Greenland Dock

Greenland Dock, Southwark

The largest remaining dock in south London, situated east of Surrey Quays station


South Dock
South Dock

The dock was excavated in 1696 and was originally named Howland Great Wet Dock after the family that owned the land. By the mid-18th century it had become a base for Arctic whalers and was renamed Greenland Dock.

During the 19th century Greenland Dock handled trade in Scandinavian and Baltic timber and Canadian grain, cheese and bacon. The dock was enlarged in 1904.

Greenland Dock closed in 1969, along with the rest of the Surrey Docks and the London Docklands Development Corporation commis­sioned a plan for mixed devel­op­ments of squares and streets integ­rated into the existing envir­onment and community.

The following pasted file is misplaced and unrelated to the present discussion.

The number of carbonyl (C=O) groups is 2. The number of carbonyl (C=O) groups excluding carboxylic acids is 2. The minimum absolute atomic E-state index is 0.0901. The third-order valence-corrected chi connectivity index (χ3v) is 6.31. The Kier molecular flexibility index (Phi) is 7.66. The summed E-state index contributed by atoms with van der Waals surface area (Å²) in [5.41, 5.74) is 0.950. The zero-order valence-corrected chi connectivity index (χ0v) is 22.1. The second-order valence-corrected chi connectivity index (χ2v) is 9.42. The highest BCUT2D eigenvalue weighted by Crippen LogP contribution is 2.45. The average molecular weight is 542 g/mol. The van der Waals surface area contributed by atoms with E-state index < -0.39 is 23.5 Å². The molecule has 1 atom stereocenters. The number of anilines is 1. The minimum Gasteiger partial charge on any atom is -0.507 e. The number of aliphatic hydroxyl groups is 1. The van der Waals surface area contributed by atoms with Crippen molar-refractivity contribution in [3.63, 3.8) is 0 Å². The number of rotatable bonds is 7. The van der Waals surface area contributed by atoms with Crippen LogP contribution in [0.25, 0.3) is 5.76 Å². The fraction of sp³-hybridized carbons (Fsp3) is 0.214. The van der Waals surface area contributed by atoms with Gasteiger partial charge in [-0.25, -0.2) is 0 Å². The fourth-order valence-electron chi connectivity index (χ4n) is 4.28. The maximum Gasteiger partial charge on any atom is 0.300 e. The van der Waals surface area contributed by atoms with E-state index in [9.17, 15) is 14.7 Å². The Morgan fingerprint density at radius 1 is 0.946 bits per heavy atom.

Between 1984 and 1990, 1,250 homes were built at Greenland Dock, notably townhouses and apartment blocks by the Danish company Islef. The scheme was a success and demand for the new housing exceeded expect­a­tions. In 1990 the Surrey Docks Watersports Centre and a waterside pub opened.

The smaller South Dock (shown in the photo­graph above) now serves as a marina.

A pedestal-mounted bronze bust at the east end of Brunswick Quay commemorates James Walker, the Scottish civil engineer who oversaw Greenland Dock’s conversion to handling timber and grain in 1808–9, when he was 27 years old. Unveiled in 1990, the bust was commissioned by the London Docklands Development Corporation and sculpted by Michael Rizzello.

Postal district: SE16
Riverboat pier: Greenland
Recommended blog post: A Rotherhithe Blog: A short history of Greenland Dock 1806–1970